Much Ado About Measles
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Much Ado About Measles

Four cases of the measles have been confirmed in Toronto. Here's what that means, and why people can't stop talking about it.

Toronto Public Health has confirmed four cases of measles this week, which is around the average number of cases the city typically sees in an entire year. The main difference this time is that most cases tend to be directly linked to travel—as in, they’re contracted abroad. These four, on the other hand, appear to have been picked up right here in Toronto. And Toronto Public Health representatives have expressed concern that these four cases could lead to an even bigger outbreak.

Read more to find what you need to know about the easily preventable disease.

What exactly is the measles?

When people talk about “measles,” they’re usually referring to the red and splotchy rash associated with the rubeola virus. Other symptoms include fever, cough, red watery eyes, and a runny nose. While the virus itself isn’t necessarily devastating, it can lead to ear infections, lung infection, encephalitis, and even death. Infants, the elderly, and the immunocompromised are at a particular risk for these potential complications.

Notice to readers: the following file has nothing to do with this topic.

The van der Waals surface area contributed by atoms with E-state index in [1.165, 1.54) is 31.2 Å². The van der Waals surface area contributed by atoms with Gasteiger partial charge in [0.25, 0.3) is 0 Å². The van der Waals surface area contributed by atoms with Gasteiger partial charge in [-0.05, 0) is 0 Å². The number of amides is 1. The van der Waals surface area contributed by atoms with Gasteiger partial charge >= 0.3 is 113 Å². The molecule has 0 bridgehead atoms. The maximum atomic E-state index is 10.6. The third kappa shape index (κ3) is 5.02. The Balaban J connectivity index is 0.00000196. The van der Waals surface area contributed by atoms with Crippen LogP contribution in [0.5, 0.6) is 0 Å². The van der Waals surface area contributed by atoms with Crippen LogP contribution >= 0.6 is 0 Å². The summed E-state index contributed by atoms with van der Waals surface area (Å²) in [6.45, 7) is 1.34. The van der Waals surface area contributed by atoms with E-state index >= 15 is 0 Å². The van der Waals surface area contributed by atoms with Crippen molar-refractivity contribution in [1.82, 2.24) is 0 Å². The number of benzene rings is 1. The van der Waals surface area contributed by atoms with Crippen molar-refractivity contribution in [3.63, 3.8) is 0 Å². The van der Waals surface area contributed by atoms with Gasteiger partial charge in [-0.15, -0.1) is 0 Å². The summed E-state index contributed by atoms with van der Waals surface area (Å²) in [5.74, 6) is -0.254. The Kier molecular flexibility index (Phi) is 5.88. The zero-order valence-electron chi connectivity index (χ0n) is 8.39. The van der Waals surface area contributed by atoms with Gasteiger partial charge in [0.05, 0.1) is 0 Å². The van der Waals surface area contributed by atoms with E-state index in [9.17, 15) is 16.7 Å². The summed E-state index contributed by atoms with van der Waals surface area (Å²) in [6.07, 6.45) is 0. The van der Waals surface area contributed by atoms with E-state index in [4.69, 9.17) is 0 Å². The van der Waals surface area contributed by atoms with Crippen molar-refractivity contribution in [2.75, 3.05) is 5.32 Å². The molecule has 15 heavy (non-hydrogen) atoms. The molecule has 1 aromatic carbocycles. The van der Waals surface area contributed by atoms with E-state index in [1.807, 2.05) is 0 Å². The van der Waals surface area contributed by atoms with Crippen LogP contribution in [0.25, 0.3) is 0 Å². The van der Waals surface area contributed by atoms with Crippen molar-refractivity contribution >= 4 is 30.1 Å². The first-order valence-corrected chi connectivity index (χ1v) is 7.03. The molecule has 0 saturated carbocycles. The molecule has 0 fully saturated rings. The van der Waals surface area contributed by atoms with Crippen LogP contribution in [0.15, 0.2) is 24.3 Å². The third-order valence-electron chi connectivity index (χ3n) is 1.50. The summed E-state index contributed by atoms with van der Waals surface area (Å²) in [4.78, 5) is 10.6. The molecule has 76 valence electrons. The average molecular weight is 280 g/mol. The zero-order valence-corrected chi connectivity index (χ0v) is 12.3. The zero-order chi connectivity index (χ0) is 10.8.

It’s also super contagious: one case can infect anywhere from 12 to 18 people. Because the virus is so infectious, a population immunization rate of 70 per cent is necessary for herd immunity against a given illness.

How do I prevent myself from getting measles?

You probably already know the answer to this one, but just in case: the measles vaccine is 95 per cent effective against the disease, and is the number-one course of preventative action recommended by public health officials.

Why is everyone freaking out?

Well, as Vaccine Nation author Elena Conis has elegantly pointed out, the correlation between this latest measles resurgence and vaccine opt-outers, both real and perceived, speaks to “a collective cultural discomfort with the wealthy’s increasing ability to opt out of shared responsibility for community welfare.” Some also take issue with the ableist slant of a dominant anti-vax argument that draws a link between vaccination and autism. Of course, reasons for vaccine refusal aren’t limited to the examples given above; religious grounds and allergies are among other reasons some people decide not to vaccinate themselves or their children. According to the Toronto Star, around 6,000 Toronto students have exemptions from immunization, or about 1.6 per cent of the student body. The breakdown for the reasons for the exemptions is not available.